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Growing concerns parenting column (12/27/2006)
By Dr. Martha Erickson


     
A parenting column with Dr. Martha Erickson of the University of Minnesota

Question: Our kids, ages 4 and 5, are driving us crazy with their constant bickering and fighting. Do you have any ideas for a pair of exhausted, frustrated parents?

Answer: For what it's worth, I've been there. My children spent about 12 years squabbling with each other. Suddenly one summer it stopped, much to my delight! Sibling conflict is one of the most irritating things parents endure, but if you think about it from the child's point of view, it's not too surprising that it happens.

First of all, within a family there is competition for limited resources: limited toys, limited space, limited adult time and energy. Confronted with this, kids are bound to fight for what they want. Secondly, when people of any age live together every day, they do get on each other's nerves. Young children have not yet developed the patience and coping skills to allow them to work through their negative feelings constructively. Finally, home is where most of us let our hair down, and kids are no exception. Most of us use better social skills at work, at church, or out shopping than we do at home.

Despite the fact that it's a pain in the neck, sibling rivalry presents a rich opportunity for helping children learn to practice good social skills and conflict resolution. As a parent, you can guide your children in this process. Here are a few ways to do that:

" At a time when your children are not fighting, engage them in generating a list of rules for "fair fighting," such as "use words, not fists." Make a poster to remind them of the rules.

" Involve the children in deciding the consequences for not following the rules. Be sure to follow through consistently the next time an unfair fight breaks out.

" Decide together on preventive strategies: dividing the play space or the toys, for example, or agreeing to play next to, but not with, each other for a period of time.

" Introduce your children to the word "compromise" and help them think of ways to compromise when they run into a conflict. (Yes, even 4-year olds can learn such big words if you give them concrete examples of what you mean. In fact, they usually like to add such a word to their growing vocabulary.)

" If conflict breaks out, let the kids work on it themselves as long as they are within the rules. If it seems as though it might get out of hand, step in as a coach to remind them of the ideas they came up with before. Remember that they will learn best by doing. And the skills they learn with each other will serve them well in all relationships to come.

Question: Our kids, ages 4 and 5, are driving us crazy with their constant bickering and fighting. Do you have any ideas for a pair of exhausted, frustrated parents?

Answer: For what it's worth, I've been there. My children spent about 12 years squabbling with each other. Suddenly one summer it stopped, much to my delight! Sibling conflict is one of the most irritating things parents endure, but if you think about it from the child's point of view, it's not too surprising that it happens.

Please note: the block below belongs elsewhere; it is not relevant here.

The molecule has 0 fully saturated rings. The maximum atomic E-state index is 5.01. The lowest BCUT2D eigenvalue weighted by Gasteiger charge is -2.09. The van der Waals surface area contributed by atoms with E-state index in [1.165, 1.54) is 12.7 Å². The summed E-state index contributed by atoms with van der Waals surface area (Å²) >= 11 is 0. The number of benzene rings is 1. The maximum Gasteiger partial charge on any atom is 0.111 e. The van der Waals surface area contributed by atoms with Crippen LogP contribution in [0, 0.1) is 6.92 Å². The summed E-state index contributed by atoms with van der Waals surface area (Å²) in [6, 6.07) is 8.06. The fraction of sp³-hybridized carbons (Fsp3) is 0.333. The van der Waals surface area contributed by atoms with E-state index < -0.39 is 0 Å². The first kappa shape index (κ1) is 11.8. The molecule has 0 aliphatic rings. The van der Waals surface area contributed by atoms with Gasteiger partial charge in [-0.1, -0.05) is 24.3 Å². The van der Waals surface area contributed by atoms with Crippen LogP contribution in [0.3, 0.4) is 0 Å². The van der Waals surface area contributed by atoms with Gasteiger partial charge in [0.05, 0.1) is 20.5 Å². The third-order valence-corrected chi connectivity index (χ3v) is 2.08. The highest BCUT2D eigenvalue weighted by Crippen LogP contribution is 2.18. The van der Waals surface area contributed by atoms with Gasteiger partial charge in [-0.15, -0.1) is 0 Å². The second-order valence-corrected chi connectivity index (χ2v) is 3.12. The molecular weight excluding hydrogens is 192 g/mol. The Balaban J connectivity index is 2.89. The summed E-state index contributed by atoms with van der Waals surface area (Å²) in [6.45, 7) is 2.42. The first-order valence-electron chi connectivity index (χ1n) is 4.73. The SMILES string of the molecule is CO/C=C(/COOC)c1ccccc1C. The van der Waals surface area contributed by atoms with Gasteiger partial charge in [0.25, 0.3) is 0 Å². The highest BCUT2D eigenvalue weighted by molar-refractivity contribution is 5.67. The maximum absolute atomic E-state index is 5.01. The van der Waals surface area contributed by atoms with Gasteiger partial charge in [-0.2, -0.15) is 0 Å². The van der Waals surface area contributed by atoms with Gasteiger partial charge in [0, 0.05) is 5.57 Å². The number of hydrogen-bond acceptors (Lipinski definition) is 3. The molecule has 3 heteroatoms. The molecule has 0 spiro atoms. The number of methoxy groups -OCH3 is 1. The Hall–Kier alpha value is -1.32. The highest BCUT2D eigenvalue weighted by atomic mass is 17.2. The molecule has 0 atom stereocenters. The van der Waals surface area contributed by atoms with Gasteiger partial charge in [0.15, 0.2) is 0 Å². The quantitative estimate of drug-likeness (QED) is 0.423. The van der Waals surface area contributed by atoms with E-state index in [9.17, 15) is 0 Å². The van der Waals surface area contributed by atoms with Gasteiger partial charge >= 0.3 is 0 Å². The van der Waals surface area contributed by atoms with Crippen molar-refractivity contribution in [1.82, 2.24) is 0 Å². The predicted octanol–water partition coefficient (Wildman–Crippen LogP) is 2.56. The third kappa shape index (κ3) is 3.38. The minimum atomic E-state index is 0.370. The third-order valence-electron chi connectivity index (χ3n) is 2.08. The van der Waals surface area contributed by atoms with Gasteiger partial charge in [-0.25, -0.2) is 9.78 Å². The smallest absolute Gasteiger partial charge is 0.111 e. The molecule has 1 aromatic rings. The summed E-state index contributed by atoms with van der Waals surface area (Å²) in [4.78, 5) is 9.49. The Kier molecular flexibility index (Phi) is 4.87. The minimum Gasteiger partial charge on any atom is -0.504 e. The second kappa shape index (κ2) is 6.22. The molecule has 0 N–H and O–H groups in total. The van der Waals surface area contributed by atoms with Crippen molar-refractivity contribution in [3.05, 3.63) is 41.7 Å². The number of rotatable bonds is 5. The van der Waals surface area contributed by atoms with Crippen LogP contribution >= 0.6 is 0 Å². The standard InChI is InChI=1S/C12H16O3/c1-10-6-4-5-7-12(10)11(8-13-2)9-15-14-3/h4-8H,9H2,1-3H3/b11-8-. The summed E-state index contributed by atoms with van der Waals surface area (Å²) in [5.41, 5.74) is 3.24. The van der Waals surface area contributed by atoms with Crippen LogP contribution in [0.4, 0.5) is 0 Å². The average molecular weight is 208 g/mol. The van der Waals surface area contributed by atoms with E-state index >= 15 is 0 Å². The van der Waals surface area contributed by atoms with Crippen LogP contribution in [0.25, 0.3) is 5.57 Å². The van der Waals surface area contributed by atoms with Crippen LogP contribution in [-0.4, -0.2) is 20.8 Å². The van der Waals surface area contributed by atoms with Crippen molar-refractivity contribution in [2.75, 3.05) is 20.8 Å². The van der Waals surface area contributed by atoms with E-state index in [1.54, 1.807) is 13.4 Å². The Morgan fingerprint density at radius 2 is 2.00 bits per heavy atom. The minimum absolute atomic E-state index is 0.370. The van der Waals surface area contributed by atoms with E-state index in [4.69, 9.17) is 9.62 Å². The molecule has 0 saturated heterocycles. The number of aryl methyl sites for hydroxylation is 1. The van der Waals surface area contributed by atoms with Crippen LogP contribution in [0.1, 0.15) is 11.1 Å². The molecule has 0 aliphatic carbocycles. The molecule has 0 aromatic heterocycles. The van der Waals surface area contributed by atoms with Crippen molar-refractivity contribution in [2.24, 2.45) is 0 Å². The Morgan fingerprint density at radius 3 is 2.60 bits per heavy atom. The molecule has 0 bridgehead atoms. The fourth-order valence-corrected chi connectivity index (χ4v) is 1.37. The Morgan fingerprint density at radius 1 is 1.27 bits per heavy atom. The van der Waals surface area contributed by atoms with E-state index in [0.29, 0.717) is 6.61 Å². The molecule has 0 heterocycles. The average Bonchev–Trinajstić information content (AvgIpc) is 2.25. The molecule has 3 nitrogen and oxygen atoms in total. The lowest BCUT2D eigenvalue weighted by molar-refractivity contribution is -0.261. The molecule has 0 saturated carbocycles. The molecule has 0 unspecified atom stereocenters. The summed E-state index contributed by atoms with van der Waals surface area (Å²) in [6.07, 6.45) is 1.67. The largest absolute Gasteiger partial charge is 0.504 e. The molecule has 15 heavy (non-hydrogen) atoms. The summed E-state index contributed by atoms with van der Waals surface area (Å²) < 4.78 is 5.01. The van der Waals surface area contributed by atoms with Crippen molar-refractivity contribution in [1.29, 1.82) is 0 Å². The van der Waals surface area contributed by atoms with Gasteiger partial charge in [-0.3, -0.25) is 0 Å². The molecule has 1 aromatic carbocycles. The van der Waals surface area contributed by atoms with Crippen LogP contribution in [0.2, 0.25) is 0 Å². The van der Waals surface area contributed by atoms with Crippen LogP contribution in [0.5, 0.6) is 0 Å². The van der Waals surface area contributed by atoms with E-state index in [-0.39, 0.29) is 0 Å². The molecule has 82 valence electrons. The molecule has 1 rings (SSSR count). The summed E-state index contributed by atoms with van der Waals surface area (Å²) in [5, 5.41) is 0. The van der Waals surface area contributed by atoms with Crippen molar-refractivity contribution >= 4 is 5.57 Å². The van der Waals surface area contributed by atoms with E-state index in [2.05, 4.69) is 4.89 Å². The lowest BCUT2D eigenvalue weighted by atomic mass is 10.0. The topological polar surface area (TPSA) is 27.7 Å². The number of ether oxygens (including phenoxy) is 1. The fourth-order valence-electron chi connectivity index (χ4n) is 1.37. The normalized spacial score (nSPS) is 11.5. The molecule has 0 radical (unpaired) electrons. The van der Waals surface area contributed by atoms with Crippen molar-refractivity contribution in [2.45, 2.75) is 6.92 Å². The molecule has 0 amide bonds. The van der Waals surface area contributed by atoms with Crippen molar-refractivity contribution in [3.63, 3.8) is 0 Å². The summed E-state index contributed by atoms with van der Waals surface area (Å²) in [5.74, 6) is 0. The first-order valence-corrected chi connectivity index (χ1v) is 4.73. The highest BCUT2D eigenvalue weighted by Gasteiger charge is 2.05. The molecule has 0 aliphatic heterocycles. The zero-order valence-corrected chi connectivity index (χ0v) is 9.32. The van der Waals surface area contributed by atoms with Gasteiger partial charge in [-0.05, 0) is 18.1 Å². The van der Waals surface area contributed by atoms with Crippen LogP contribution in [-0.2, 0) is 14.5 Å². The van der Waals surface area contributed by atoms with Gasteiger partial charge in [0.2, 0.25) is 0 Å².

First of all, within a family there is competition for limited resources: limited toys, limited space, limited adult time and energy. Confronted with this, kids are bound to fight for what they want. Secondly, when people of any age live together every day, they do get on each other's nerves. Young children have not yet developed the patience and coping skills to allow them to work through their negative feelings constructively. Finally, home is where most of us let our hair down, and kids are no exception. Most of us use better social skills at work, at church, or out shopping than we do at home.

Despite the fact that it's a pain in the neck, sibling rivalry presents a rich opportunity for helping children learn to practice good social skills and conflict resolution. As a parent, you can guide your children in this process. Here are a few ways to do that:

" At a time when your children are not fighting, engage them in generating a list of rules for "fair fighting," such as "use words, not fists." Make a poster to remind them of the rules.

" Involve the children in deciding the consequences for not following the rules. Be sure to follow through consistently the next time an unfair fight breaks out.

" Decide together on preventive strategies: dividing the play space or the toys, for example, or agreeing to play next to, but not with, each other for a period of time.

" Introduce your children to the word "compromise" and help them think of ways to compromise when they run into a conflict. (Yes, even 4-year olds can learn such big words if you give them concrete examples of what you mean. In fact, they usually like to add such a word to their growing vocabulary.)

" If conflict breaks out, let the kids work on it themselves as long as they are within the rules. If it seems as though it might get out of hand, step in as a coach to remind them of the ideas they came up with before. Remember that they will learn best by doing. And the skills they learn with each other will serve them well in all relationships to come. 

 

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